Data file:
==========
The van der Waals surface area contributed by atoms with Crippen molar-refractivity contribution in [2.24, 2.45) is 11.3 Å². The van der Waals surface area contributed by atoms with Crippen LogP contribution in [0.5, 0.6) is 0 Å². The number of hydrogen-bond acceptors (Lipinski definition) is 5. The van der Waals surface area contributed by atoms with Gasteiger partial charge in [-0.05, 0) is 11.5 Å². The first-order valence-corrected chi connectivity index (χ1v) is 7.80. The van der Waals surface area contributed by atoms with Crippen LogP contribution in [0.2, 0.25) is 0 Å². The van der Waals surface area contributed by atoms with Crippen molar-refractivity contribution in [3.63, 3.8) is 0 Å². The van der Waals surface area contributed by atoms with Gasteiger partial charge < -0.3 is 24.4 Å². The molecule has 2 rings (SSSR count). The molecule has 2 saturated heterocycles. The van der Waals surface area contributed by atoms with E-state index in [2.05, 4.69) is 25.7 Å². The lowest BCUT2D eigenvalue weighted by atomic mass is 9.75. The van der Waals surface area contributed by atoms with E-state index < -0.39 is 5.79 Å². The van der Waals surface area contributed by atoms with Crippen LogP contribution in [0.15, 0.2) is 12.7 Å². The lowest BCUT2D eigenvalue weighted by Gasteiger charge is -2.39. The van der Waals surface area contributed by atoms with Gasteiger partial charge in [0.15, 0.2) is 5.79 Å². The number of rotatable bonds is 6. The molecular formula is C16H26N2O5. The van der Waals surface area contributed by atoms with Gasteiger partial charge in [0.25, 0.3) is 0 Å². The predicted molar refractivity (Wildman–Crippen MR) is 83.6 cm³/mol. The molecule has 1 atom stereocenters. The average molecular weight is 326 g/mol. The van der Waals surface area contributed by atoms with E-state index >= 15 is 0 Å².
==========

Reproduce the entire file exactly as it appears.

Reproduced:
The van der Waals surface area contributed by atoms with Crippen molar-refractivity contribution in [2.24, 2.45) is 11.3 Å². The van der Waals surface area contributed by atoms with Crippen LogP contribution in [0.5, 0.6) is 0 Å². The number of hydrogen-bond acceptors (Lipinski definition) is 5. The van der Waals surface area contributed by atoms with Gasteiger partial charge in [-0.05, 0) is 11.5 Å². The first-order valence-corrected chi connectivity index (χ1v) is 7.80. The van der Waals surface area contributed by atoms with Crippen LogP contribution in [0.2, 0.25) is 0 Å². The van der Waals surface area contributed by atoms with Crippen molar-refractivity contribution in [3.63, 3.8) is 0 Å². The van der Waals surface area contributed by atoms with Gasteiger partial charge < -0.3 is 24.4 Å². The molecule has 2 rings (SSSR count). The molecule has 2 saturated heterocycles. The van der Waals surface area contributed by atoms with E-state index in [2.05, 4.69) is 25.7 Å². The lowest BCUT2D eigenvalue weighted by atomic mass is 9.75. The van der Waals surface area contributed by atoms with E-state index < -0.39 is 5.79 Å². The van der Waals surface area contributed by atoms with Crippen LogP contribution in [0.15, 0.2) is 12.7 Å². The lowest BCUT2D eigenvalue weighted by Gasteiger charge is -2.39. The van der Waals surface area contributed by atoms with Gasteiger partial charge in [0.15, 0.2) is 5.79 Å². The number of rotatable bonds is 6. The molecular formula is C16H26N2O5. The van der Waals surface area contributed by atoms with Gasteiger partial charge in [0.25, 0.3) is 0 Å². The predicted molar refractivity (Wildman–Crippen MR) is 83.6 cm³/mol. The molecule has 1 atom stereocenters. The average molecular weight is 326 g/mol. The van der Waals surface area contributed by atoms with E-state index >= 15 is 0 Å².